Aurin Squire is an award-winning playwright, reporter, and multimedia artist. He is a two-time recipient of the Lecomte du Nouy Prize from Lincoln Center and has received residencies at the Royal Court Theatre in London, Ars Nova, Lincoln Center Lab, National Black Theatre, the Dramatists Guild of America, and Brooklyn Arts Exchange.
In the 2018-2019 season, Squire had six productions in Chicago, North Carolina, Seattle, Dallas, and Miami. including world premieres of "Fire Season" and "Confessions of a Cocaine Cowboy" (which he co-authored with documentary filmmaker Billy Corben). He won the 2017 Helen Merrill Prize for Emerging Playwrights and the Emerald Prize from Seattle Public Theatre for his new drama. His political satire "Obama-ology" was workshopped at the Juilliard New Play Festival before becoming a sold-out hit at Finborough Theatre in London. "Obama-ology" also received a school production at the Royal Academy of Dramatic Arts in 2015 and was published by Oberon Books. In 2016 he returned to Finborough with his interracial relationship drama "Don't Smoke in Bed." His dark comedy "To Whom It May Concern" won New York LGBT theatre awards for best play, best playwright, and best actor before being optioned and having an off-broadway to critical acclaim at the ArcLight Theatre and was published by Original Works Publishing. Squire’s drama "Freefallling" was first produced at Barrington Stages before going on to win first prize at InspiraTO Theatre’s International Play Festival, and receive the Fiat Lux Prize from New York’s Catholic Church. His gay rights drama "Article 119-1" was produced throughout Germany, Canada, Italy, and in the United States. In 2016 his dark futuristic comedy "Zoohouse" was workshopped at the National Black Theatre as a part of his 'I Am Soul' fellowship while "The Gospel According to F#ggots" was workshopped at Brooklyn Arts Exchange.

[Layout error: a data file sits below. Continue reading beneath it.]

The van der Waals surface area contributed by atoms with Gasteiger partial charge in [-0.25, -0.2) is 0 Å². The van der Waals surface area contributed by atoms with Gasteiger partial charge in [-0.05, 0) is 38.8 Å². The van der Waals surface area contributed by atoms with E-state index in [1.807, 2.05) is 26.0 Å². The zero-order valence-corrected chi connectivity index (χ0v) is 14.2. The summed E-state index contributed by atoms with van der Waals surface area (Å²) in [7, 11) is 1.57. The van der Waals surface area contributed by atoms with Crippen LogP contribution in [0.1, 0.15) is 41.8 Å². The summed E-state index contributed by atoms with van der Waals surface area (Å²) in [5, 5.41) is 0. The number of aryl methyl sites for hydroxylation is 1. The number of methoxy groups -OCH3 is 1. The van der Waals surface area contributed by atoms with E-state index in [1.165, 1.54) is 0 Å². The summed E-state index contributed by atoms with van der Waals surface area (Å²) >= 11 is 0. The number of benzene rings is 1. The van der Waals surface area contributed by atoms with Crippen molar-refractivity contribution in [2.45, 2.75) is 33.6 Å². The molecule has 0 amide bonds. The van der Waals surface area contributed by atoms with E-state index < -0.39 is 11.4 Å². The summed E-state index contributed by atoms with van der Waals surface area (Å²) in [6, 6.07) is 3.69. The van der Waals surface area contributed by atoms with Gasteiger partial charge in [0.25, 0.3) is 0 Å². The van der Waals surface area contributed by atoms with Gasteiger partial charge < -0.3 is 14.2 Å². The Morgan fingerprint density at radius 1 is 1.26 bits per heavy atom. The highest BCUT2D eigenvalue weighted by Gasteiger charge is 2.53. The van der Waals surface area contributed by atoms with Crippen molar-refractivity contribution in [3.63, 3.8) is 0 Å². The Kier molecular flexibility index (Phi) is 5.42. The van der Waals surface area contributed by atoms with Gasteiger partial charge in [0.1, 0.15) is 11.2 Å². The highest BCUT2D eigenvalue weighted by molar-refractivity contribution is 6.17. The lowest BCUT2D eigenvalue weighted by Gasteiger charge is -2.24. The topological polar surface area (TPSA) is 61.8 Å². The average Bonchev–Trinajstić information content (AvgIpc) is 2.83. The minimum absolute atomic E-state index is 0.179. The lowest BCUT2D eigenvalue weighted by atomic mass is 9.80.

As an independent reporter he has written for The Miami Herald, Chicago Tribune, The New Republic, ESPN, Talking Points Memo, FUSION, and many other publications around the country. As a multimedia artist, Squire wrote Dreams of Freedom, the multimedia installation video about Jewish immigrants in the 20th century for the National Museum of American Jewish History in Philadelphia. Dreams won 3 national museum awards and is in the permanent exhibit at NMAJH.
In TV, Squire has been a writer for the CBS political satire “BrainDead," and the NBC family drama "This is Us." He is a producer/writer for the CBS show "The Good Fight" as well as the supernatural drama "Evil."
In his spare time, he’s a theatre podcast co-host of Maxamoo, writes reviews of new plays, meditates, studies religion. He is a graduate of The Juilliard School, New School University, and Northwestern University.